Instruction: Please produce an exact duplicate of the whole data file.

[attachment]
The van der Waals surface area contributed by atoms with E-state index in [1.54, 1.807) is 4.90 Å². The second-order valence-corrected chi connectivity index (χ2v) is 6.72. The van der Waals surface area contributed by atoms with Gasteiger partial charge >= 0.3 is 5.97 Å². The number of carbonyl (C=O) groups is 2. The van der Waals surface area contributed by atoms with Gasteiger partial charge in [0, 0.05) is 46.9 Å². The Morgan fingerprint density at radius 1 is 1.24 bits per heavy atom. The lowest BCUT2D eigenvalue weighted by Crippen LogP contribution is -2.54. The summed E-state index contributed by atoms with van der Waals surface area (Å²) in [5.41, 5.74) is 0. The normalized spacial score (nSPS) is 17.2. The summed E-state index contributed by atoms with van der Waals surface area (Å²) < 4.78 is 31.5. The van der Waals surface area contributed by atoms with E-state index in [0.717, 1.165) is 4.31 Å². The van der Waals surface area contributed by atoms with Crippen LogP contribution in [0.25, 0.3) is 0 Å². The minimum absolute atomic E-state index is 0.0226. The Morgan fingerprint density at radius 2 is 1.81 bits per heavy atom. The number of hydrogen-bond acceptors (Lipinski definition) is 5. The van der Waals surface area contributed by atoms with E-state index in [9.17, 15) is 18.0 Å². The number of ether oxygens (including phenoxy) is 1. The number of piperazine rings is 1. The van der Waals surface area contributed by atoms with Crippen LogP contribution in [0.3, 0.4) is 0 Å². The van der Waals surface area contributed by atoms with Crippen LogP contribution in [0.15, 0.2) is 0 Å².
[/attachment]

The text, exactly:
The van der Waals surface area contributed by atoms with E-state index in [1.54, 1.807) is 4.90 Å². The second-order valence-corrected chi connectivity index (χ2v) is 6.72. The van der Waals surface area contributed by atoms with Gasteiger partial charge >= 0.3 is 5.97 Å². The number of carbonyl (C=O) groups is 2. The van der Waals surface area contributed by atoms with Gasteiger partial charge in [0, 0.05) is 46.9 Å². The Morgan fingerprint density at radius 1 is 1.24 bits per heavy atom. The lowest BCUT2D eigenvalue weighted by Crippen LogP contribution is -2.54. The summed E-state index contributed by atoms with van der Waals surface area (Å²) in [5.41, 5.74) is 0. The normalized spacial score (nSPS) is 17.2. The summed E-state index contributed by atoms with van der Waals surface area (Å²) < 4.78 is 31.5. The van der Waals surface area contributed by atoms with E-state index in [0.717, 1.165) is 4.31 Å². The van der Waals surface area contributed by atoms with Crippen LogP contribution in [0.25, 0.3) is 0 Å². The minimum absolute atomic E-state index is 0.0226. The Morgan fingerprint density at radius 2 is 1.81 bits per heavy atom. The number of hydrogen-bond acceptors (Lipinski definition) is 5. The van der Waals surface area contributed by atoms with E-state index in [9.17, 15) is 18.0 Å². The number of ether oxygens (including phenoxy) is 1. The number of piperazine rings is 1. The van der Waals surface area contributed by atoms with Crippen LogP contribution in [0.3, 0.4) is 0 Å². The van der Waals surface area contributed by atoms with Crippen LogP contribution in [0.15, 0.2) is 0 Å².